4.12.10 Dependent claims

In T 1060/04, the amended claim 1 resulted from a combination of claim 1 as granted and features of a number of dependent claims as granted. The appellant patentee had submitted the relevant claims to the board during the oral proceedings. On the question whether the patentability of the dependent claims had to be examined, the board held, inter alia, that the fact that an opposition directed to the subject-matter of an independent claim also implicitly covered subject-matter defined in claims dependent on the independent claim (see G 9/91, OJ 1993, 408, point 11 of the Reasons) did not necessarily mean that the parties and the board had to be prepared to assess the allowability and patentability of amended independent claims as granted, including the subject-matter of claims dependent on them, at any time during the proceedings (see also T 794/94).

In T 67/09, the board rejected the appellant's view that auxiliary requests 1 and 2 were admissible because the amendments were essentially limited to a combination of granted claims the subject‑matter of which had already been challenged in the proceedings at first instance. Given that only the patent as granted had been discussed in both the opposition and the appeal proceedings, neither the board nor the respondent had had any reason to look at the subject‑matter of dependent claims when preparing for the oral proceedings, especially since no request directed to them had previously been filed (see also T 1752/09).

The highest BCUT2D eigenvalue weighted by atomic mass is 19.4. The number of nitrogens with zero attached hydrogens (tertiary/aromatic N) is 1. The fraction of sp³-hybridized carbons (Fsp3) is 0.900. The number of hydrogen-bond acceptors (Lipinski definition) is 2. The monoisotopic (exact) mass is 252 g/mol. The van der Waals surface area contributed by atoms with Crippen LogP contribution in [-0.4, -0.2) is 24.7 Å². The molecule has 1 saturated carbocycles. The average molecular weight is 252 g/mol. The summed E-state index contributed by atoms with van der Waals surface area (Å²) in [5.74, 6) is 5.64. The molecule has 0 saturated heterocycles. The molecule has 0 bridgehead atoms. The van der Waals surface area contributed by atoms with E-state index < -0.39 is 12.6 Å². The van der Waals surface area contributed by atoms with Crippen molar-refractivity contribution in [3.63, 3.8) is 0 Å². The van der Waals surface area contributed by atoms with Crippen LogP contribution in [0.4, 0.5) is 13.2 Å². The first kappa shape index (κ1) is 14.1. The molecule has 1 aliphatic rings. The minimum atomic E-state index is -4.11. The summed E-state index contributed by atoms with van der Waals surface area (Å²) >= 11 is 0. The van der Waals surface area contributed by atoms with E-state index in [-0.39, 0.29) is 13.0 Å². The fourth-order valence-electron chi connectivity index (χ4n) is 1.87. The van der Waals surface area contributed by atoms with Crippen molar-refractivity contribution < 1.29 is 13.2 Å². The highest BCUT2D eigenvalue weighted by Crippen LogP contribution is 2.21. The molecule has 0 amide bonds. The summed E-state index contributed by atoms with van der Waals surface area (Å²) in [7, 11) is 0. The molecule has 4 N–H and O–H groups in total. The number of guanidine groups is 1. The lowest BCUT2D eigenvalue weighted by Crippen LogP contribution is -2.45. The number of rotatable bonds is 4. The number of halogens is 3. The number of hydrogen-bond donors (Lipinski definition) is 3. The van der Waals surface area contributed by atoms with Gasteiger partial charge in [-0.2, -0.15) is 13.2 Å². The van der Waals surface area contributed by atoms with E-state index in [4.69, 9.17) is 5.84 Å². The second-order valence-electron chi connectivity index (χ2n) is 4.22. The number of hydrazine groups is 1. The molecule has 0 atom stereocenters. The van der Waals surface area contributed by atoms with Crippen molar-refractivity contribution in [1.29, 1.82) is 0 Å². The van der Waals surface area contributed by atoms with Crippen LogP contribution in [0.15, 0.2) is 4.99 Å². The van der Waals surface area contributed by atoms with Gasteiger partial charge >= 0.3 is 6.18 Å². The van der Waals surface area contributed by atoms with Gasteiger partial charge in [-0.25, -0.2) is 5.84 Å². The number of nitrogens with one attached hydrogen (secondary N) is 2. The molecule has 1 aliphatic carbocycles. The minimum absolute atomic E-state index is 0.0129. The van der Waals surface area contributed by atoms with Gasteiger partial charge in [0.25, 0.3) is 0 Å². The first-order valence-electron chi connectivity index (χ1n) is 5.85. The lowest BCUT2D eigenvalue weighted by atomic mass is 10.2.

In the ex parte case T 569/08, the belatedly filed auxiliary request resulted from a combination of features derived from a number of original claims. The board observed that original dependent claims which had been searched were normally predestined to serve as fallbacks in the event that an independent claim was not allowable. However, that was not so throughout the entire proceedings since, depending on the procedural stage, amendments to the application might be subject to the discretion of the examining division or board. In the case at issue, the board considered it incompatible with due procedural economy to shift the subject-matter to be decided on in the appeal proceedings to subject‑matter which could have been presented to the examining division and which would have to be examined as to inventive step for the first time by the board. Thus, even a combination of originally filed claims could be disregarded on appeal.

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